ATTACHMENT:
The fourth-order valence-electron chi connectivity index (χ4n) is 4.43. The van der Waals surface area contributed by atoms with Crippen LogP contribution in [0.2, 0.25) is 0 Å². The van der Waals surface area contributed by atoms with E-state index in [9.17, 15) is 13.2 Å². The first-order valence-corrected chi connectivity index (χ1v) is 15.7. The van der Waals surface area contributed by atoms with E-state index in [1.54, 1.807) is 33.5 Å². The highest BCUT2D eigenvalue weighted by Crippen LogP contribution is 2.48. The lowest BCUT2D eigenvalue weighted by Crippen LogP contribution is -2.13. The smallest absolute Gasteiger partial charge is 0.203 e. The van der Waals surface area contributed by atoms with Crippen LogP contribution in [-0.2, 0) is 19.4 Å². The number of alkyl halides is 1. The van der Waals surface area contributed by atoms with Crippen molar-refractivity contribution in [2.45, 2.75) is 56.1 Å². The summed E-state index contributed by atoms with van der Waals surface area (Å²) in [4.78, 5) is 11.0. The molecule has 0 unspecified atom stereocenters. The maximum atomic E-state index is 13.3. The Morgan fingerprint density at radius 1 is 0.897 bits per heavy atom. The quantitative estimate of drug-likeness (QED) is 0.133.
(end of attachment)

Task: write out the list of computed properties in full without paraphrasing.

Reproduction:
The fourth-order valence-electron chi connectivity index (χ4n) is 4.43. The van der Waals surface area contributed by atoms with Crippen LogP contribution in [0.2, 0.25) is 0 Å². The van der Waals surface area contributed by atoms with E-state index in [9.17, 15) is 13.2 Å². The first-order valence-corrected chi connectivity index (χ1v) is 15.7. The van der Waals surface area contributed by atoms with E-state index in [1.54, 1.807) is 33.5 Å². The highest BCUT2D eigenvalue weighted by Crippen LogP contribution is 2.48. The lowest BCUT2D eigenvalue weighted by Crippen LogP contribution is -2.13. The smallest absolute Gasteiger partial charge is 0.203 e. The van der Waals surface area contributed by atoms with Crippen LogP contribution in [-0.2, 0) is 19.4 Å². The number of alkyl halides is 1. The van der Waals surface area contributed by atoms with Crippen molar-refractivity contribution in [2.45, 2.75) is 56.1 Å². The summed E-state index contributed by atoms with van der Waals surface area (Å²) in [4.78, 5) is 11.0. The molecule has 0 unspecified atom stereocenters. The maximum atomic E-state index is 13.3. The Morgan fingerprint density at radius 1 is 0.897 bits per heavy atom. The quantitative estimate of drug-likeness (QED) is 0.133.